The fact that the definition of inside information will not change for the purposes of determining whether an issuer of a financial instrument is required to make a public disclosure will not help the investment manager. Nor will the fact that the disclosure obligation will not apply to issuers who have not approved trading of their financial instruments on an EU regulated market, MTF or OTF. Under MAR, an investment manager will no longer be able to derive comfort from the fact an issuer has not publically disclosed the piece of information in respect of which the manager has doubts. Of course, even under MAD, issuers can delay public disclosure, a privilege that MAR will retain. However, under MAR issuers will now be duty bound to notify the delay to the competent authority without delay.

Market manipulation: a broader category of behaviour, commodity contracts caught

Under MAR, market manipulation will catch any behaviour, not just transactions and orders to trade that may give a false or misleading signal or otherwise fall within the other categories of market manipulation currently caught by MAD. MAR extends those categories of behaviour to capture algorithmic or high frequency trading undertaken without an intention to trade but for the purpose of, inter alia, disrupting or delaying the trading system. MAR also seeks to punish “attempted market manipulation” in cases where someone tries to manipulate the market without actually trading. Generally, reliance on accepted market practices will no longer provide a defence.

MAR will extend the market manipulation provisions (but not insider dealing) to behaviour in spot commodity contracts, excluding wholesale energy products, which are related to or have an effect on financial or derivatives markets.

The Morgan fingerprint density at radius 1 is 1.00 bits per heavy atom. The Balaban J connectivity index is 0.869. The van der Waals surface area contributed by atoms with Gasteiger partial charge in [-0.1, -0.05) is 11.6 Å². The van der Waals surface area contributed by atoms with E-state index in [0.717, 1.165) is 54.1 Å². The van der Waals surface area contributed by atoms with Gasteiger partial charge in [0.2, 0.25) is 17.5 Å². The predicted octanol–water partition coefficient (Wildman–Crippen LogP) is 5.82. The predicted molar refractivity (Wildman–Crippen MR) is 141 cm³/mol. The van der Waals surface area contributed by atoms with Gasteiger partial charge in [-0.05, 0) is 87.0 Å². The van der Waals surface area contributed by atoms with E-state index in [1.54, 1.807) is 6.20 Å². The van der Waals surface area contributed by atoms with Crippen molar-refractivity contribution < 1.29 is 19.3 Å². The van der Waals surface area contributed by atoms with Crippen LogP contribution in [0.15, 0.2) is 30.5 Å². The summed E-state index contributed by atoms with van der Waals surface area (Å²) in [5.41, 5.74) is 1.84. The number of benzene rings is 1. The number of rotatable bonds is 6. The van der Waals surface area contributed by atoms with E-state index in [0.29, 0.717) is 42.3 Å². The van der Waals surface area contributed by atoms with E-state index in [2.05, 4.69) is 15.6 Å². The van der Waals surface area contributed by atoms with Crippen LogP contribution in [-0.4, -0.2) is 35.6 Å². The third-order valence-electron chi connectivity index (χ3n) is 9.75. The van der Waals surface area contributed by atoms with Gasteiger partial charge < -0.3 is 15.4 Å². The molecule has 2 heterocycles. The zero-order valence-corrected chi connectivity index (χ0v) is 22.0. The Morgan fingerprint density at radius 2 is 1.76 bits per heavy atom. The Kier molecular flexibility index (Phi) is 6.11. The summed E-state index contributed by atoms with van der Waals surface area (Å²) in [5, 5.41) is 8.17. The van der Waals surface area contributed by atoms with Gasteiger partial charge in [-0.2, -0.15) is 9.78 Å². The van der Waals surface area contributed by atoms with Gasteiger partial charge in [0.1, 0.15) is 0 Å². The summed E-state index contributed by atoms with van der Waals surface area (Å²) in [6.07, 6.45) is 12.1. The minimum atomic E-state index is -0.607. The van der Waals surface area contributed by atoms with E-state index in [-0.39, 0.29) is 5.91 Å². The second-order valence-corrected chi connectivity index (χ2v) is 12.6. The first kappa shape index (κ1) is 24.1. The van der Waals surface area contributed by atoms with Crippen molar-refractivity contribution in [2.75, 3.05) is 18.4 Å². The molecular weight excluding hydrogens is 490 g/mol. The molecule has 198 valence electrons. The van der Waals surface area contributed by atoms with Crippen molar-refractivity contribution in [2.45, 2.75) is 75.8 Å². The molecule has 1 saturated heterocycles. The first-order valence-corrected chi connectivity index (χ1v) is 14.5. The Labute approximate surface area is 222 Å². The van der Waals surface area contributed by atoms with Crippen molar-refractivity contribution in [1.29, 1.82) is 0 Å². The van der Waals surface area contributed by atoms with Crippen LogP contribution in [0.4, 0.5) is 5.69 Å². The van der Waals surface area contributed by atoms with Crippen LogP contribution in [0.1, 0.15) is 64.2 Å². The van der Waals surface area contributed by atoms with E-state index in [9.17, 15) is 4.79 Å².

For investment managers who employ algorithmic or high frequency trading as part of their strategies and those whose strategies allow them to trade in the spot commodity markets, MAR introduces further elements of regulatory risk that their systems and controls will need to address. As to commodity derivatives, MAR also aligns the definition of inside information with the general definition of inside information thereby capturing information which is relevant to the related spot commodity contract.

Enforcement: more power, heavier penalties

MAR seeks to reinforce the powers of the relevant Member State authorities to detect market abuse. It extends the duty under MAD to report suspicious transactions to orders and to OTC transactions. It also gives authorities the power to obtain existing telephone and data traffic records from telecoms operators and to gain access to private documents or premises (subject to judicial warrant) where there is a reasonable suspicion of insider dealing or market manipulation.

The New Directive identifies the offences of intentional insider dealing and intentional market and requires Member States to make them punishable by measures that are effective, proportionate and dissuasive. It also requires Member States to criminalise inciting, aiding and abetting insider dealing and market manipulation, as well as attempts at these forms of market abuse, and extends liability to legal persons.